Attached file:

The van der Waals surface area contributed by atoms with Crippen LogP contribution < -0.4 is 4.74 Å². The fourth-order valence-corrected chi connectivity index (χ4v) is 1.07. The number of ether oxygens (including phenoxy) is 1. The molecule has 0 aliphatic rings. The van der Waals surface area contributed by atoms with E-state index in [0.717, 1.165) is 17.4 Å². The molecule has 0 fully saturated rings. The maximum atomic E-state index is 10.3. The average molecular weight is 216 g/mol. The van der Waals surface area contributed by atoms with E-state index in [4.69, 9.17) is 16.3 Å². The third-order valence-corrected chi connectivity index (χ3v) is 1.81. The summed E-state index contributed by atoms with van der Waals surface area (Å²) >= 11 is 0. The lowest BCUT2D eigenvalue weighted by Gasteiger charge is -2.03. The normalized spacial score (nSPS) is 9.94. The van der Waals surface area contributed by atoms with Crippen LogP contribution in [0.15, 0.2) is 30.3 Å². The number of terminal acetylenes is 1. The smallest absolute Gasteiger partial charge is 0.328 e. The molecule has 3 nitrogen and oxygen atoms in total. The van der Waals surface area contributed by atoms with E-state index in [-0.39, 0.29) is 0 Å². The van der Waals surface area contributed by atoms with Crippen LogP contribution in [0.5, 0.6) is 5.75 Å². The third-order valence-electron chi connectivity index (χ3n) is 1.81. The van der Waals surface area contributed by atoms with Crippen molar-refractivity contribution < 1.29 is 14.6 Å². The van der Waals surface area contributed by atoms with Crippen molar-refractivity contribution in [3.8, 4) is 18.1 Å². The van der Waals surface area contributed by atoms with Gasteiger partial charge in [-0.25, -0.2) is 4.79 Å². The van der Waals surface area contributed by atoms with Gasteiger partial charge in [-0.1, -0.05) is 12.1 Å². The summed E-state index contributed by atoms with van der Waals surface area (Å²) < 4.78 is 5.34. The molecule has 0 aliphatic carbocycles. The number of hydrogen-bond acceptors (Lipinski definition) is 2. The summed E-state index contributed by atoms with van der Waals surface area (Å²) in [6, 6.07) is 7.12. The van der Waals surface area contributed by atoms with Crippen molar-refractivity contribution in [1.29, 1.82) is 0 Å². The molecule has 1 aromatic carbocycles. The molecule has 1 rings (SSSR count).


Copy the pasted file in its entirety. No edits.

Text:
The van der Waals surface area contributed by atoms with Crippen LogP contribution < -0.4 is 4.74 Å². The fourth-order valence-corrected chi connectivity index (χ4v) is 1.07. The number of ether oxygens (including phenoxy) is 1. The molecule has 0 aliphatic rings. The van der Waals surface area contributed by atoms with E-state index in [0.717, 1.165) is 17.4 Å². The molecule has 0 fully saturated rings. The maximum atomic E-state index is 10.3. The average molecular weight is 216 g/mol. The van der Waals surface area contributed by atoms with E-state index in [4.69, 9.17) is 16.3 Å². The third-order valence-corrected chi connectivity index (χ3v) is 1.81. The summed E-state index contributed by atoms with van der Waals surface area (Å²) >= 11 is 0. The lowest BCUT2D eigenvalue weighted by Gasteiger charge is -2.03. The normalized spacial score (nSPS) is 9.94. The van der Waals surface area contributed by atoms with Crippen LogP contribution in [0.15, 0.2) is 30.3 Å². The number of terminal acetylenes is 1. The smallest absolute Gasteiger partial charge is 0.328 e. The molecule has 3 nitrogen and oxygen atoms in total. The van der Waals surface area contributed by atoms with E-state index in [-0.39, 0.29) is 0 Å². The van der Waals surface area contributed by atoms with Crippen LogP contribution in [0.5, 0.6) is 5.75 Å². The third-order valence-electron chi connectivity index (χ3n) is 1.81. The van der Waals surface area contributed by atoms with Crippen molar-refractivity contribution < 1.29 is 14.6 Å². The van der Waals surface area contributed by atoms with Crippen molar-refractivity contribution in [3.8, 4) is 18.1 Å². The van der Waals surface area contributed by atoms with Gasteiger partial charge in [-0.25, -0.2) is 4.79 Å². The van der Waals surface area contributed by atoms with Gasteiger partial charge in [-0.1, -0.05) is 12.1 Å². The summed E-state index contributed by atoms with van der Waals surface area (Å²) < 4.78 is 5.34. The molecule has 0 aliphatic carbocycles. The number of hydrogen-bond acceptors (Lipinski definition) is 2. The summed E-state index contributed by atoms with van der Waals surface area (Å²) in [6, 6.07) is 7.12. The van der Waals surface area contributed by atoms with Crippen molar-refractivity contribution in [1.29, 1.82) is 0 Å². The molecule has 1 aromatic carbocycles. The molecule has 1 rings (SSSR count).